Among the tribal units there are tribes that specifically watch over key religious sites, or that control pilgrimage routes between such sites. It is strict Islamic law that the pilgrimage should not be interfered with, and that pilgrims need to be cared for, helped along their way, and so on. As a result, certain factors become important: a) the presence of multiple very important pilgrimage sites in the Yemen interior and b) the complications that arise when neighbors may be in a Hobbsian state of “warre” (not necessarily fighting at any given moment but on the edge of unfriendliness, feudal style) in a system where all people, regardless of who is an ally of whom, must be allowed free passage.
As a result of this, the tribes exist in a complex hierarchy of shared responsibility and differential religiosity. Also, the social and political tools to allow enemies to put aside their differences for pragmatic reasons are very much in place and used on a daily basis. The idea that a central government, which has almost nothing to do with anything that ever happens on a day to day basis, has a low level of religiosity is probably unimportant or a mild advantage to the Wadi-based tribal leaders, as long as that government plays its expected role (mediating between hostage takers and oil companies, for instance). In fact, given the link between religion and place in Yemen, since the “government” is an entity unfixed to a holy place or a pilgrimage, or to any historically important religious figure to begin with, it is probably not expected to be especially Shariah. As long as the government does not locally interfere with Shariah, then who cares what it does?
It is probably worth mentioning something about the geography of Yemen. Yemen is a long narrow country with a long coast line. Several roughly parallel large wadis extend from the coast into a raised arid plateau, bifurcating into a network of smaller wadis as they rise into the interior. When rain falls, much of it ends up draining down the wadis, and for thousands of years a system of small dams and canals has gathered and captured this rain for use in limited local agriculture and for keeping stock. Most of the “tribal” people in the region live up and down these wadis, along which are the aforementioned sacred sites. Meanwhile, over the centuries, there has been varying degrees of trade, via cities at the openings of the wadis along the coast, with the outside world. The trade between villages up the wadi and other points in the Middle East, the coast of Africa, and points east in the Indian Ocean has historically been more important than what is going on, say, two or three wadi’s away. Possibly connected to this, and certainly important, is the fact that as various external forces have exerted control over this part of the Saudi peninsula, local groups have generally resisted or ignored this control. (I’m basing much of this on the material written by Yemen Scholar Lynn Newton.)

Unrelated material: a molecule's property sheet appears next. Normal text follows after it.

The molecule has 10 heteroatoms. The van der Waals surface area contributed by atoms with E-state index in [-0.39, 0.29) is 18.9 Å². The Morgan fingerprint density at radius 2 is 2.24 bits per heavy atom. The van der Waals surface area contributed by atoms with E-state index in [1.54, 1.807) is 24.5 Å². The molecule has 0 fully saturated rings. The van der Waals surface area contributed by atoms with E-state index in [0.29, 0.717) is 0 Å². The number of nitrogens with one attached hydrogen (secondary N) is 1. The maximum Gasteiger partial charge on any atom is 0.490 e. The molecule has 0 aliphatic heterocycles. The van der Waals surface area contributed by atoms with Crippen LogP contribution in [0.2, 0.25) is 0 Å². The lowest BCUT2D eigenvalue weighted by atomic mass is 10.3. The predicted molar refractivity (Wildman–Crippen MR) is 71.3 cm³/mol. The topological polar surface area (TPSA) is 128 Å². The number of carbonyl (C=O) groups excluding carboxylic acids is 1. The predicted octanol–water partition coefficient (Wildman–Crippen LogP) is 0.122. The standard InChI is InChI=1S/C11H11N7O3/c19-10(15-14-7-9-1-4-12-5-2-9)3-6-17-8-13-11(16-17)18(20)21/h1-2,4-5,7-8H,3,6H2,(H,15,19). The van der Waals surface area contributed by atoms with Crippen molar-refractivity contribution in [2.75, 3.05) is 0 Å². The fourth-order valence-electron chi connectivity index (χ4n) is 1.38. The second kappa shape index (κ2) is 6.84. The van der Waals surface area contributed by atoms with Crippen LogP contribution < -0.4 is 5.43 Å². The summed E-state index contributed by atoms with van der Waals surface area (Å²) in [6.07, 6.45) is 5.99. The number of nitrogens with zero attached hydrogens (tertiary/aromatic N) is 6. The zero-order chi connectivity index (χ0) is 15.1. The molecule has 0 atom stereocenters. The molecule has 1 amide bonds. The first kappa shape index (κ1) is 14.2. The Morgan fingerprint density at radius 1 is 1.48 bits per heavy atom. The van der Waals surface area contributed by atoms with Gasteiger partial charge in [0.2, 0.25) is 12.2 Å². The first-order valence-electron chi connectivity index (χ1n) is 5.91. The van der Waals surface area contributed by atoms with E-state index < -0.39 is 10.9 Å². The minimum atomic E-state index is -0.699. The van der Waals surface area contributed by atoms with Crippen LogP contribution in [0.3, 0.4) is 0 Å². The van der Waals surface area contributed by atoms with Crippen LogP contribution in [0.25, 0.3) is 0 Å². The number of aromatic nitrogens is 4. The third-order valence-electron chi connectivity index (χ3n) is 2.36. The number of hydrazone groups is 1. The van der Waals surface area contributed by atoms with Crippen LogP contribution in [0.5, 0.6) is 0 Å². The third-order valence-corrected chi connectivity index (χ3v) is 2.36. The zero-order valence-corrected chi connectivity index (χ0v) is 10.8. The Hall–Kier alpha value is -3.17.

If you read the NPR article, there is at least one unnoticed but important irony. It is noted that the talk about President Saleh’s un-Shariah interest in Whiskey will get around because Yemeni men have a daily afternoon ritual of Khat chewing.
“The fact that every day, there is a built-in block of hours during khat chews for people to get together and talk and discuss, means this message will get out there,” Boucek said. “I am sure this will be the essential part of discussions for khat chews for the coming weeks.”
So, let’s sit around and chew the narcotic substance while we complain about somebody who sits around drinking a narcotic substance. I am not surprised that the Irony is lost on Western pundits and reporters, but I’m guessing it will not be lost on the Yemeni Khat chewers, and that irony will likely temper their negative attitude abut Saleh’s drink.
Myth 1: Exposure of lies about US use of missiles in Yemen will strengthen Al-Qaida. Unconfirmed. The blithe US use of disinformation, which has been a major problem in US-Mideast relations since George Schultz decided it should be our number one policy tool, may become less popular, which will be a good thing. The use of this information as a recruiting tool is highly questionable.
Myth 2: Saleh’s whiskey drinking habits will annoy Yemeni people and turn them against the government. Busted. The tribal Yemeni were already well aware of their own religious purity relative to others, including the government, and in fact, this is an important source of their political power.
Apologies to Mythbusters.